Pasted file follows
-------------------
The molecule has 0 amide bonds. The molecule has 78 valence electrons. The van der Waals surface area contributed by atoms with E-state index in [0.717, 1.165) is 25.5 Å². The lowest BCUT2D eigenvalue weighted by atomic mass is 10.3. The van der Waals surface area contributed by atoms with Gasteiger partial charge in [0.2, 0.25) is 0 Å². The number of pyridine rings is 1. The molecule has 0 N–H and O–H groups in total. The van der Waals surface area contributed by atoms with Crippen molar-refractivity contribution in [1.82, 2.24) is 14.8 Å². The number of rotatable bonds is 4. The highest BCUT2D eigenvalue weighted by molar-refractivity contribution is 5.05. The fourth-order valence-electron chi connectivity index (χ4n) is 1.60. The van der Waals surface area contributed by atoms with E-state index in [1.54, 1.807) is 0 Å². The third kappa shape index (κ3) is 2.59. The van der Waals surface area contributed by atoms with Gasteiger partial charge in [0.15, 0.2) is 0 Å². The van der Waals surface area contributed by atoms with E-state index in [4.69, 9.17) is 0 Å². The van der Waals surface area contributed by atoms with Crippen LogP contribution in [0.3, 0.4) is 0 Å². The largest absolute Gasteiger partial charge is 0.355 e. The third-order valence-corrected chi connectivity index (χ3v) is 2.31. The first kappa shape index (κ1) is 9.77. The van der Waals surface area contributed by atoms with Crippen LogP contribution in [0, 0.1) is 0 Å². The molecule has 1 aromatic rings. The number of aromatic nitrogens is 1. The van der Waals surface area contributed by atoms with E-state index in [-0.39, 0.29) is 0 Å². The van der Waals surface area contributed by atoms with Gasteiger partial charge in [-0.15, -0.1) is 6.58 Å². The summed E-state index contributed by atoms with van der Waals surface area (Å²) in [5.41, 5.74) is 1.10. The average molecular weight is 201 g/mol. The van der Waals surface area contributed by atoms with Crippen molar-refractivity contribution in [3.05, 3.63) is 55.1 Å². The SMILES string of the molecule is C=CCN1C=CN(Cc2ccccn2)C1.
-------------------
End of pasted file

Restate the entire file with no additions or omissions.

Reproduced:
The molecule has 0 amide bonds. The molecule has 78 valence electrons. The van der Waals surface area contributed by atoms with E-state index in [0.717, 1.165) is 25.5 Å². The lowest BCUT2D eigenvalue weighted by atomic mass is 10.3. The van der Waals surface area contributed by atoms with Gasteiger partial charge in [0.2, 0.25) is 0 Å². The number of pyridine rings is 1. The molecule has 0 N–H and O–H groups in total. The van der Waals surface area contributed by atoms with Crippen molar-refractivity contribution in [1.82, 2.24) is 14.8 Å². The number of rotatable bonds is 4. The highest BCUT2D eigenvalue weighted by molar-refractivity contribution is 5.05. The fourth-order valence-electron chi connectivity index (χ4n) is 1.60. The van der Waals surface area contributed by atoms with E-state index in [1.54, 1.807) is 0 Å². The third kappa shape index (κ3) is 2.59. The van der Waals surface area contributed by atoms with Gasteiger partial charge in [0.15, 0.2) is 0 Å². The van der Waals surface area contributed by atoms with E-state index in [4.69, 9.17) is 0 Å². The van der Waals surface area contributed by atoms with Crippen LogP contribution in [0.3, 0.4) is 0 Å². The largest absolute Gasteiger partial charge is 0.355 e. The third-order valence-corrected chi connectivity index (χ3v) is 2.31. The first kappa shape index (κ1) is 9.77. The van der Waals surface area contributed by atoms with Crippen LogP contribution in [0, 0.1) is 0 Å². The molecule has 1 aromatic rings. The number of aromatic nitrogens is 1. The van der Waals surface area contributed by atoms with E-state index in [-0.39, 0.29) is 0 Å². The van der Waals surface area contributed by atoms with Gasteiger partial charge in [-0.15, -0.1) is 6.58 Å². The summed E-state index contributed by atoms with van der Waals surface area (Å²) in [5.41, 5.74) is 1.10. The average molecular weight is 201 g/mol. The van der Waals surface area contributed by atoms with Crippen molar-refractivity contribution in [3.05, 3.63) is 55.1 Å². The SMILES string of the molecule is C=CCN1C=CN(Cc2ccccn2)C1.